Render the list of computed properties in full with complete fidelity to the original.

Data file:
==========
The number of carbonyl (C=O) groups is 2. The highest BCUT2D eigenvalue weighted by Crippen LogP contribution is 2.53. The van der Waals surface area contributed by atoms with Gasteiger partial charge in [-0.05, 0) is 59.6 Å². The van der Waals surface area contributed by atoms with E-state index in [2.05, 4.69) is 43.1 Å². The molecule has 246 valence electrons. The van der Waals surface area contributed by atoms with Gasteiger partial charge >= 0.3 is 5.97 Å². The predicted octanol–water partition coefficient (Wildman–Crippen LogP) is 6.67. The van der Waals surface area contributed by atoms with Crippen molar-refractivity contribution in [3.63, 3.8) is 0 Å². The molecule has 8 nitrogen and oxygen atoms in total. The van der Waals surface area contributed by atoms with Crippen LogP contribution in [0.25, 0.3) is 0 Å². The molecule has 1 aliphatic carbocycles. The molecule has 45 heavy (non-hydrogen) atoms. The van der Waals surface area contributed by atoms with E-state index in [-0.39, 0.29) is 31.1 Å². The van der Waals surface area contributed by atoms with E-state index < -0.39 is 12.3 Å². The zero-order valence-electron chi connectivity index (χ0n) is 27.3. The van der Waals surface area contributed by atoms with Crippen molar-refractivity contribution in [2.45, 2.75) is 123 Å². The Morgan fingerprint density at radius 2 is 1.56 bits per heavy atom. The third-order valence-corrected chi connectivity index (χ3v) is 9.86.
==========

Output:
The number of carbonyl (C=O) groups is 2. The highest BCUT2D eigenvalue weighted by Crippen LogP contribution is 2.53. The van der Waals surface area contributed by atoms with Gasteiger partial charge in [-0.05, 0) is 59.6 Å². The van der Waals surface area contributed by atoms with E-state index in [2.05, 4.69) is 43.1 Å². The molecule has 246 valence electrons. The van der Waals surface area contributed by atoms with Gasteiger partial charge >= 0.3 is 5.97 Å². The predicted octanol–water partition coefficient (Wildman–Crippen LogP) is 6.67. The van der Waals surface area contributed by atoms with Crippen molar-refractivity contribution in [3.63, 3.8) is 0 Å². The molecule has 8 nitrogen and oxygen atoms in total. The van der Waals surface area contributed by atoms with Crippen LogP contribution in [0.25, 0.3) is 0 Å². The molecule has 1 aliphatic carbocycles. The molecule has 45 heavy (non-hydrogen) atoms. The van der Waals surface area contributed by atoms with E-state index in [-0.39, 0.29) is 31.1 Å². The van der Waals surface area contributed by atoms with E-state index < -0.39 is 12.3 Å². The zero-order valence-electron chi connectivity index (χ0n) is 27.3. The van der Waals surface area contributed by atoms with Crippen molar-refractivity contribution in [2.45, 2.75) is 123 Å². The Morgan fingerprint density at radius 2 is 1.56 bits per heavy atom. The third-order valence-corrected chi connectivity index (χ3v) is 9.86.